A look at how the proposed ExxonMobil plant might look.
A proposed ExxonMobil plant in the Portland area is closer than ever to getting done. The project has been controversial, but this week, the company was guaranteed millions of dollars worth of tax abatements as incentives to build here.
Russ Roberts, a spokesman for the company, says those tax abatements are a big plus, not to mention the Portland area has been the preferred location for the plastics plant for some time. However, there are three other possible locations, including Victoria.
The aforementioned tax abatements were approved by San Patricio County Commissioners and the Gregory-Portland School Board. County-approved tax abatements, for example, mean Exxon wouldn't pay any county property taxes for three years, and would only pay county property taxes on 30 percent of the plant's value for the next seven.
"We're certainly pleased with the fact that the board and the commissioners both took a very informed decision in moving forward and helping us in the process," Roberts says.
If built here, the plant is expected to create 600 jobs. It would be an economic boost for the area, but the project is opposed by a lot of people worried plant emissions will have a terrible effect on public health.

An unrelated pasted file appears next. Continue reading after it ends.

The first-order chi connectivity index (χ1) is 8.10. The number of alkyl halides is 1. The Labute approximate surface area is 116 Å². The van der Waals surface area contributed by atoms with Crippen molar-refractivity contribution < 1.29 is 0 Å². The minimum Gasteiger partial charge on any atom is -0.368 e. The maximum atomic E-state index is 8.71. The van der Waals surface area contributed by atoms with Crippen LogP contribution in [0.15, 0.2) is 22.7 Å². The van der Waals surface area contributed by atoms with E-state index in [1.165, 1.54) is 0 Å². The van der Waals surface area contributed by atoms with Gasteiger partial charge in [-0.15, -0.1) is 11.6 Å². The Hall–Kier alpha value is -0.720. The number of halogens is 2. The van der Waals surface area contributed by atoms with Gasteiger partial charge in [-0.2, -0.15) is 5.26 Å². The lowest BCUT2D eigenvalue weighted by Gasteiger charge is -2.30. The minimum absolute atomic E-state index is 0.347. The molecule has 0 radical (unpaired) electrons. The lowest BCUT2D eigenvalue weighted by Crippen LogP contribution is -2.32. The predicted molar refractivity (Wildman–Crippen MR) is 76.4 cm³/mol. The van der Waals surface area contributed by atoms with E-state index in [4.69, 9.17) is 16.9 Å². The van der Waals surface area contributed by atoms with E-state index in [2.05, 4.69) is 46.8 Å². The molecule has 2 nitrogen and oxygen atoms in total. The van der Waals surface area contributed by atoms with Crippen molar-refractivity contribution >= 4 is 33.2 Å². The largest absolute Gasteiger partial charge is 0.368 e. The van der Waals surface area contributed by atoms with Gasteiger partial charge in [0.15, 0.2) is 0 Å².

Errol Summerlin is a member of the Portland Citizens United, a citizens group against the proposed plant.
"We're definitely at risk," he says.
If Exxon chooses this location, it'll have to get a permit from the Texas Commission on Environmental Quality before constructing the facility. Summerlin's group would want TCEQ to deny that permit, or at least make Exxon take necessary steps to limit plant emissions.
"Make certain that they use the highest and most recent technology to reduce emissions," Summerlin says.
Roberts says Exxon would do exactly that, adding the permitting process will take about a year, assuming the company decides to build here.